Laboratory for Mycobacteria
Short history of the Laboratory
The original Laboratory for Tuberculosis was renamed the Laboratory for Mycobacteria in 1999, as we managed to reduce the incidence of TB to a level comparable to the best countries in the world On the other hand, other mycobacteria have become increasingly clinically important in recent decades. The decline in the active form of TB is associated with a decrease in the number of such laboratories in Slovenia. The Laboratory for Mycobacteria of the University Clinic Golnik has been the national reference laboratory for mycobacteria for the second decade in a row. It has been included in the European Network of National Reference Laboratories for Mycobacteria (ERL TB Net) for many years. Today, in addition to microscopic examination of infections by fluorescent methods and cultivation on various liquid and solid media, modern molecular biological tests are used to prove or exclude active TB. These tests allow us to demonstrate TB bacilli directly in infants, segregation of mycobacterial species and molecular biological genotyping and assist classical sensitivity testing methods in detecting mechanisms of mycobacterial resistance (gene mutations). Despite the development of molecular biological methods, cultivation remains the gold standard for demonstrating the active form of TB. Recently, state-of-the-art methods, such as the determination of whole genome sequencing or WGS, have been gradually introduced into diagnostics that for the time being only complement the classical laboratory diagnostics of active TB. Tuberculosis can also occur in patients in a latent form. We prove it with the IGRA tests. Over the past two decades, a huge leap forward has been made towards TB diagnostics with new IGRA tests. The current drawback of these tests is that they do not allow for a distinction between latent and active forms of the disease. Therefore, today, development is focused on the search for new biological markers (biomarkers) and the most optimistic experts predict that we will soon have available rapid tests that will differentiate between the two forms of TB. If that came true, it would be a really great revolution.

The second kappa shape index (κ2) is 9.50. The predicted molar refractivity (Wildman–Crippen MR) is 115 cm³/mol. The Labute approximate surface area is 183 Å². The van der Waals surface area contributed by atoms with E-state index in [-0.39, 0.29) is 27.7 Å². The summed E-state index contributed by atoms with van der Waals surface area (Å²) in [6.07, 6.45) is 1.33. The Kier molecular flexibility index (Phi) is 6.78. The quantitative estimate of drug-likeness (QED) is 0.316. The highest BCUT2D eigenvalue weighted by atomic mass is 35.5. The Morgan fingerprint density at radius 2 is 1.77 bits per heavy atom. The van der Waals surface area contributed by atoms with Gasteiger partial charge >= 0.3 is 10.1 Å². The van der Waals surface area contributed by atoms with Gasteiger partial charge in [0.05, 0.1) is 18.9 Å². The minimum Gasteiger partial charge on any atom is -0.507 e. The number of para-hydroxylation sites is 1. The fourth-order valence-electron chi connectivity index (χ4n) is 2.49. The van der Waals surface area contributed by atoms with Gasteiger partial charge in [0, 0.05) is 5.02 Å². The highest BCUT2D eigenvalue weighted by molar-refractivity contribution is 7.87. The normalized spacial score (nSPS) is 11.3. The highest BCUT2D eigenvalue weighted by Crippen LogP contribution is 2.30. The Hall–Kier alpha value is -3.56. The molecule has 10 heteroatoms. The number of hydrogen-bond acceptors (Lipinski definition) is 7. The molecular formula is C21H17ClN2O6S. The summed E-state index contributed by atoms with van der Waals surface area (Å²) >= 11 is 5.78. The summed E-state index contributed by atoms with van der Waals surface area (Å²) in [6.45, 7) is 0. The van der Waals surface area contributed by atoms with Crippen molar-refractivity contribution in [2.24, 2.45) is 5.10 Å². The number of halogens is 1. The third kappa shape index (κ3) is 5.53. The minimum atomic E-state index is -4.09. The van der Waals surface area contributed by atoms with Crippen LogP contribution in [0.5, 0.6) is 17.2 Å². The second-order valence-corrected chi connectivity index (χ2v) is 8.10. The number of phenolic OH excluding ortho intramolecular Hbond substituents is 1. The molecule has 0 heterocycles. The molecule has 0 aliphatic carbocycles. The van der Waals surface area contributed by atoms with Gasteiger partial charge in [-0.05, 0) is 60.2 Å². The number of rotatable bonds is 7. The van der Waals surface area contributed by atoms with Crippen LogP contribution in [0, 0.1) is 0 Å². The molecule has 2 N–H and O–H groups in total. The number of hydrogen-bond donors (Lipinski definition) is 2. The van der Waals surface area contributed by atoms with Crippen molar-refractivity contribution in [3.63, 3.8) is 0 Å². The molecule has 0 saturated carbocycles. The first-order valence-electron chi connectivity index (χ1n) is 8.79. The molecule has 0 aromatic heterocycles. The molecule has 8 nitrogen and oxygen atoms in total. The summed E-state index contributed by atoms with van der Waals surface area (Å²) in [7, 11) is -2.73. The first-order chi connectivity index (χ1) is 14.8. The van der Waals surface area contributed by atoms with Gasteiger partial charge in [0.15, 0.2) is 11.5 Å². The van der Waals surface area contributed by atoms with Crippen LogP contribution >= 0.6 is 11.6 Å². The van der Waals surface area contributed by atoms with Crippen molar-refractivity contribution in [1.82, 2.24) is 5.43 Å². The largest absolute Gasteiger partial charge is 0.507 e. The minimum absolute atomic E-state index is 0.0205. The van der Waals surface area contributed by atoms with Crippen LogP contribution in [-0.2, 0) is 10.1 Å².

The Laboratory employs a total of 8 people:
- 1 Head of Laboratory, Specialist in Medical Microbiology, Doctor of Science;
- 1 R&D Associate, PhD;
- 5 Analysts in the National Laboratory;
- 1 Laboratory Technician.
The Laboratory is open on weekdays (Monday through Friday) from 7am to 4pm.
We devote a great deal of energy to ensuring the quality of our tests at the highest level. We have been constantly updating and improving our quality system since 1996 and have numerous internal and external controls in place on each part of our quality system. The MBL Laboratory Information System, in conjunction with the BIRPIS Hospital Information System, enables the electronic ordering of examinations for all domestic and some external clients as well as the e-mailing of results to the said clients. This way, we shortened the time required from issuing to getting the doctor's results and increased the quality of work. We are involved in various quality assurance schemes from abroad (INSTAND, ERL TB Net, WHO/SRLN Borstel) and regularly receive certificates of quality for our tests. We also have practical multi-day work controls performed by the Supranational Reference Laboratory of the Borstel Research Centre (Forschungszentrum Borstel, Germany). In the professional work and planning of laboratory processes, we follow the recommendations and guidelines of the European Centre for Disease Prevention and Control (ECDC) from Stockholm and the World Health Organisation for TB (WHO TB) as well as Slovenian regulations, such as: Rules on requirements to be met by laboratories performing laboratory medicine tests (Official Gazette of the Republic of Slovenia No. 64/2004 and 1/16).
The Golnik Laboratory for Mycobacteria is an active member of the European Network of National Reference Laboratories (ERL TB Net) and the National TB Programme of Slovenia. Together with the National TB Registry and TB Division at our clinic, we cooperate in the diagnosis of active and latent TB and mycobacteriosis, collect laboratory diagnostic data at the national level, send various data to international institutions (ECDC, WHO, ERLTB Net), perform other tasks of the National Reference Laboratory (testing and introducing new methods, training staff from other laboratories, both domestic and from many Balkan countries) and are active in taking measures to reduce TB in the country. By introducing molecular biological genotyping (in 2000) into routine epidemiological monitoring of TB bacillus transmission among Slovenian patients, which is part of the National TB Prevention Programme in Slovenia, we are able to control the TB epidemic in the country. The Head of the Laboratory also works in the council for treating TB and other mycobacteriosis in the country. We actively participate in domestic and foreign congresses, in international projects, in adopting domestic and European guidelines and in research work in our field.